why is self not passed to id()?

Maric Michaud maric at aristote.info
Fri Sep 5 00:16:20 CEST 2008


Le Thursday 04 September 2008 23:35:18 Terry Reedy, vous avez écrit :
> Maric Michaud wrote:
> > Le Thursday 04 September 2008 22:26:53 Ruediger, vous avez écrit :
> >> class foo(list):
> >>     __hash__ = lambda x: id(x)
> >
> > Wow ! You are really going on trouble with this, believe me there is a
> > real good reason for list not to be hashable. A dictionnary or set
> > containing some of your foo is virtually inconsistent, read carefully the
> > manual about prerequesites for dict keys, they *need* to be immutable.
>
> No, the id comparison needs to be immutable -- which it is by default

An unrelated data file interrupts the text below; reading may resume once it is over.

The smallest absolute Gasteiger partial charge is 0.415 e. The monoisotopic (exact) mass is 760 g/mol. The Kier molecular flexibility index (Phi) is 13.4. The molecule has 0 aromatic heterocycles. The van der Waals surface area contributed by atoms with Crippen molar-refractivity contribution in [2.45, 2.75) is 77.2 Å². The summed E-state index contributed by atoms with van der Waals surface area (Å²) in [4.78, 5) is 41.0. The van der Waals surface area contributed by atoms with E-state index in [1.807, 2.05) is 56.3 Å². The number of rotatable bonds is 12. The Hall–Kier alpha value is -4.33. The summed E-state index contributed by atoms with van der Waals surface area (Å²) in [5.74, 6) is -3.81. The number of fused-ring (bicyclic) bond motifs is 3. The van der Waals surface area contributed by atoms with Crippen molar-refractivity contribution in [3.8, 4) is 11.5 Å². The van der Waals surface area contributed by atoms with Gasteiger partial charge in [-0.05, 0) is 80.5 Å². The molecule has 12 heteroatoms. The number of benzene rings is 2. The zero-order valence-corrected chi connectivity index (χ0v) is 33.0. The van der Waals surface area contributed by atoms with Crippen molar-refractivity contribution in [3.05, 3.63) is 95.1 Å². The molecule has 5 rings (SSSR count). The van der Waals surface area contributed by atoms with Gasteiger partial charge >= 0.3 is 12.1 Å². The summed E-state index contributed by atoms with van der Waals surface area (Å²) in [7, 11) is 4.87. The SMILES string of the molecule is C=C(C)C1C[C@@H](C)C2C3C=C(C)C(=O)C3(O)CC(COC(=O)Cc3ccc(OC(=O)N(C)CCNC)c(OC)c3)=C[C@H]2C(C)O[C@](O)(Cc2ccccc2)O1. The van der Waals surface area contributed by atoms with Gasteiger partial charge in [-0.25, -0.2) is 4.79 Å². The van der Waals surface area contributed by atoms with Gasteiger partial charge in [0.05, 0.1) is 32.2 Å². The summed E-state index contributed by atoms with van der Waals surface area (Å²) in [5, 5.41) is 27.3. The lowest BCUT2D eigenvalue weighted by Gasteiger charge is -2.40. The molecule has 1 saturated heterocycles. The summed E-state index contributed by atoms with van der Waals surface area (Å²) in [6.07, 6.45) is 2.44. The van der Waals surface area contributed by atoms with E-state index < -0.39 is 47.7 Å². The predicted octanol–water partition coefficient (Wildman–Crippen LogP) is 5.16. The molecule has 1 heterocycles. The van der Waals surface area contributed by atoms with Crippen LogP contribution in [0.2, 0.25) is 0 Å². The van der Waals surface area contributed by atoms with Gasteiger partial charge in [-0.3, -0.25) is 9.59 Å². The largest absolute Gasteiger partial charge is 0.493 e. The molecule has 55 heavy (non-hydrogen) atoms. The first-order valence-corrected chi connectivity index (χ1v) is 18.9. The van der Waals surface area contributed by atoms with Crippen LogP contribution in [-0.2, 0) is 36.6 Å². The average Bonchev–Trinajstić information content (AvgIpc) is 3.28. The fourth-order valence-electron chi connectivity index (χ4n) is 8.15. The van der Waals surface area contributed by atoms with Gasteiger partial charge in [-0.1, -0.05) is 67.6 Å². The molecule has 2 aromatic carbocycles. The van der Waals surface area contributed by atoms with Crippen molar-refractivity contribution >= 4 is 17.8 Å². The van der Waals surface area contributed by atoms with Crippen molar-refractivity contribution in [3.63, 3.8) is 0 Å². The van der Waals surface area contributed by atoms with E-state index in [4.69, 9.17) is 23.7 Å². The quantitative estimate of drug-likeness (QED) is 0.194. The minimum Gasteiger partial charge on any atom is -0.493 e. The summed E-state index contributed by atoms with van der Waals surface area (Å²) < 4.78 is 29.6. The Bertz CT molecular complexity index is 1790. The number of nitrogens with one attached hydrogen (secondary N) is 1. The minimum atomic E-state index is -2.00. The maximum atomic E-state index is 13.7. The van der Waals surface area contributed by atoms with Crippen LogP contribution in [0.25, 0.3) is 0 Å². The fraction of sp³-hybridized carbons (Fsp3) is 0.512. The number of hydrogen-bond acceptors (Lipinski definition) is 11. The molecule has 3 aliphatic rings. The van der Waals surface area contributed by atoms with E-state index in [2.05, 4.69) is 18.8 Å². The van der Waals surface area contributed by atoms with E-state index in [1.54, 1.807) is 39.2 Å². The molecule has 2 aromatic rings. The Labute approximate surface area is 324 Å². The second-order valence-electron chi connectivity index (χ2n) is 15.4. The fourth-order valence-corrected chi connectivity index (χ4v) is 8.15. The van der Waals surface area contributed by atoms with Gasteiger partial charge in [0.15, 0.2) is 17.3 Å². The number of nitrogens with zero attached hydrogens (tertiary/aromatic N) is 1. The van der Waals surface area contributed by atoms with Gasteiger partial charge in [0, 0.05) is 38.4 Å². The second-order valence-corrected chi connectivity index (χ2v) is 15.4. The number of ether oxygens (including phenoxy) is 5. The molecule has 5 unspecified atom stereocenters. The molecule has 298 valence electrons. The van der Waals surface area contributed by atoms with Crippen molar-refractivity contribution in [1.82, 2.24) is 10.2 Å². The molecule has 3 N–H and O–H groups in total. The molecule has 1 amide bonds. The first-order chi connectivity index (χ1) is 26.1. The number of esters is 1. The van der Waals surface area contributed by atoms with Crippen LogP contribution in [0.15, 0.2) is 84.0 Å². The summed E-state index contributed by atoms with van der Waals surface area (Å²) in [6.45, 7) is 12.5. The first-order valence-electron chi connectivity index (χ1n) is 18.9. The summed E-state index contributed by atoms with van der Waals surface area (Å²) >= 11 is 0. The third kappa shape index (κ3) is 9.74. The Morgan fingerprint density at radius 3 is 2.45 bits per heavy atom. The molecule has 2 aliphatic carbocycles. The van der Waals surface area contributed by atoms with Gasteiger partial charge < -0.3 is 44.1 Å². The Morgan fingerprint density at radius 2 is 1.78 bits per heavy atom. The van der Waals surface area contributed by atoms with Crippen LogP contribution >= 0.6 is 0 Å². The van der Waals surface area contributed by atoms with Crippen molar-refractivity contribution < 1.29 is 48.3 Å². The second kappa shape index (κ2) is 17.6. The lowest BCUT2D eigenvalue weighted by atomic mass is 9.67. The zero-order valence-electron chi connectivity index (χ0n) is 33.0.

> for object()s, being based on id.  Mutable instances of classes derived
> from object work fine as keys as long as they keep default __eq__ and
> __hash__.  List over-rides the default, so foo needs to reverse that
> override:
>    def __eq__(self, other):
>      return id(self) == id(other)
>
> This means, of course, that foo loses value-based equality comparison.

Yes, so what's the point of using lists as keys. "class a : pass" already do 
this.

-- 
_____________

Maric Michaud



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